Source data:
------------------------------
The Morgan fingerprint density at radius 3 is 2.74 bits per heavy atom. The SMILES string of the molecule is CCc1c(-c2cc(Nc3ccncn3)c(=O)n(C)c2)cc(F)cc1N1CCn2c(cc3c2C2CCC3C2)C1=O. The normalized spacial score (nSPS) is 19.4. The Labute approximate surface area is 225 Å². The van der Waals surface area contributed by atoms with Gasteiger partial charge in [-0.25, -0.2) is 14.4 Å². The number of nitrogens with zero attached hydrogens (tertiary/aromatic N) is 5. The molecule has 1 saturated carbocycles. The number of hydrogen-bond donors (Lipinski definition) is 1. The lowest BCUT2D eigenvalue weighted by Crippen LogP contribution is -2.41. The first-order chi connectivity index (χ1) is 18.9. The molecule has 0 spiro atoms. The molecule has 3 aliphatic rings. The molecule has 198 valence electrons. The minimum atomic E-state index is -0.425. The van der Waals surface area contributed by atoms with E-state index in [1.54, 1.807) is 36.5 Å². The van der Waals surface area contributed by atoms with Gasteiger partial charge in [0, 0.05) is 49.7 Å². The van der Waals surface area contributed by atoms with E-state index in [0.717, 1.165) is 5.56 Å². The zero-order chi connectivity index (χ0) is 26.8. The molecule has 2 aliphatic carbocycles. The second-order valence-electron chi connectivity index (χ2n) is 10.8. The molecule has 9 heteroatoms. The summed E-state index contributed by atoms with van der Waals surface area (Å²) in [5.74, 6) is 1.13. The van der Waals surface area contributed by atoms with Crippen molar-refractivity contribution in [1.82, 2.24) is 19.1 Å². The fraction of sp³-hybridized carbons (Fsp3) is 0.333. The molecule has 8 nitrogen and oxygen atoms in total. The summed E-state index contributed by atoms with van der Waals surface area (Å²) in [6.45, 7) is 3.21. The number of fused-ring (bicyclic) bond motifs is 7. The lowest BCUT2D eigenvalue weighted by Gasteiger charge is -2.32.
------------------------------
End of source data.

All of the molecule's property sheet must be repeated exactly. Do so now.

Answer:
The Morgan fingerprint density at radius 3 is 2.74 bits per heavy atom. The SMILES string of the molecule is CCc1c(-c2cc(Nc3ccncn3)c(=O)n(C)c2)cc(F)cc1N1CCn2c(cc3c2C2CCC3C2)C1=O. The normalized spacial score (nSPS) is 19.4. The Labute approximate surface area is 225 Å². The van der Waals surface area contributed by atoms with Gasteiger partial charge in [-0.25, -0.2) is 14.4 Å². The number of nitrogens with zero attached hydrogens (tertiary/aromatic N) is 5. The molecule has 1 saturated carbocycles. The number of hydrogen-bond donors (Lipinski definition) is 1. The lowest BCUT2D eigenvalue weighted by Crippen LogP contribution is -2.41. The first-order chi connectivity index (χ1) is 18.9. The molecule has 0 spiro atoms. The molecule has 3 aliphatic rings. The molecule has 198 valence electrons. The minimum atomic E-state index is -0.425. The van der Waals surface area contributed by atoms with E-state index in [1.54, 1.807) is 36.5 Å². The van der Waals surface area contributed by atoms with Gasteiger partial charge in [0, 0.05) is 49.7 Å². The van der Waals surface area contributed by atoms with E-state index in [0.717, 1.165) is 5.56 Å². The zero-order chi connectivity index (χ0) is 26.8. The molecule has 2 aliphatic carbocycles. The second-order valence-electron chi connectivity index (χ2n) is 10.8. The molecule has 9 heteroatoms. The summed E-state index contributed by atoms with van der Waals surface area (Å²) in [5.74, 6) is 1.13. The van der Waals surface area contributed by atoms with Crippen molar-refractivity contribution in [1.82, 2.24) is 19.1 Å². The fraction of sp³-hybridized carbons (Fsp3) is 0.333. The molecule has 8 nitrogen and oxygen atoms in total. The summed E-state index contributed by atoms with van der Waals surface area (Å²) in [6.45, 7) is 3.21. The number of fused-ring (bicyclic) bond motifs is 7. The lowest BCUT2D eigenvalue weighted by Gasteiger charge is -2.32.